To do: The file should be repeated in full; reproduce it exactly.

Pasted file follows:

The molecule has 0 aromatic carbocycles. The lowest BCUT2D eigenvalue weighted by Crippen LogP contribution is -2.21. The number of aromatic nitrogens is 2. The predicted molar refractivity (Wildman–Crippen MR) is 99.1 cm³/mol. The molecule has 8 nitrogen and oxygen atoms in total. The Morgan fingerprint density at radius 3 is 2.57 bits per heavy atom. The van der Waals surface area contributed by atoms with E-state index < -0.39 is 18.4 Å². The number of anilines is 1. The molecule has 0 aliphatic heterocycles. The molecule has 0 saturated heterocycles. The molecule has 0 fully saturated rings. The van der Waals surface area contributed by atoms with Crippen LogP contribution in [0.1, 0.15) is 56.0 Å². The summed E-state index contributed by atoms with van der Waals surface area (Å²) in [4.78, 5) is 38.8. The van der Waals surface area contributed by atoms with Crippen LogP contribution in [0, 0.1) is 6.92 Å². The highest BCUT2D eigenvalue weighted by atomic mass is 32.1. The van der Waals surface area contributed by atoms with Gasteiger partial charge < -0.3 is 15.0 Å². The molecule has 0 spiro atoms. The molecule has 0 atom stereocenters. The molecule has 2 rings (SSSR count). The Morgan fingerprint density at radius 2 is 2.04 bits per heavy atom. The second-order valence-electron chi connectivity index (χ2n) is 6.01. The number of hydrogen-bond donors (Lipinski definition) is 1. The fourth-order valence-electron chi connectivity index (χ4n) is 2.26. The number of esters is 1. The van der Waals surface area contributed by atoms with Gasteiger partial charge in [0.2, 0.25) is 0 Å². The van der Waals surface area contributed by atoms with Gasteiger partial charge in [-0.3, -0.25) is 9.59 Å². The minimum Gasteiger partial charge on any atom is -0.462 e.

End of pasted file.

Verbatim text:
The molecule has 0 aromatic carbocycles. The lowest BCUT2D eigenvalue weighted by Crippen LogP contribution is -2.21. The number of aromatic nitrogens is 2. The predicted molar refractivity (Wildman–Crippen MR) is 99.1 cm³/mol. The molecule has 8 nitrogen and oxygen atoms in total. The Morgan fingerprint density at radius 3 is 2.57 bits per heavy atom. The van der Waals surface area contributed by atoms with E-state index < -0.39 is 18.4 Å². The number of anilines is 1. The molecule has 0 aliphatic heterocycles. The molecule has 0 saturated heterocycles. The molecule has 0 fully saturated rings. The van der Waals surface area contributed by atoms with Crippen LogP contribution in [0.1, 0.15) is 56.0 Å². The summed E-state index contributed by atoms with van der Waals surface area (Å²) in [4.78, 5) is 38.8. The van der Waals surface area contributed by atoms with Crippen LogP contribution in [0, 0.1) is 6.92 Å². The highest BCUT2D eigenvalue weighted by atomic mass is 32.1. The van der Waals surface area contributed by atoms with Gasteiger partial charge < -0.3 is 15.0 Å². The molecule has 0 spiro atoms. The molecule has 0 atom stereocenters. The molecule has 2 rings (SSSR count). The Morgan fingerprint density at radius 2 is 2.04 bits per heavy atom. The second-order valence-electron chi connectivity index (χ2n) is 6.01. The number of hydrogen-bond donors (Lipinski definition) is 1. The fourth-order valence-electron chi connectivity index (χ4n) is 2.26. The number of esters is 1. The van der Waals surface area contributed by atoms with Gasteiger partial charge in [0.2, 0.25) is 0 Å². The van der Waals surface area contributed by atoms with Gasteiger partial charge in [-0.3, -0.25) is 9.59 Å². The minimum Gasteiger partial charge on any atom is -0.462 e.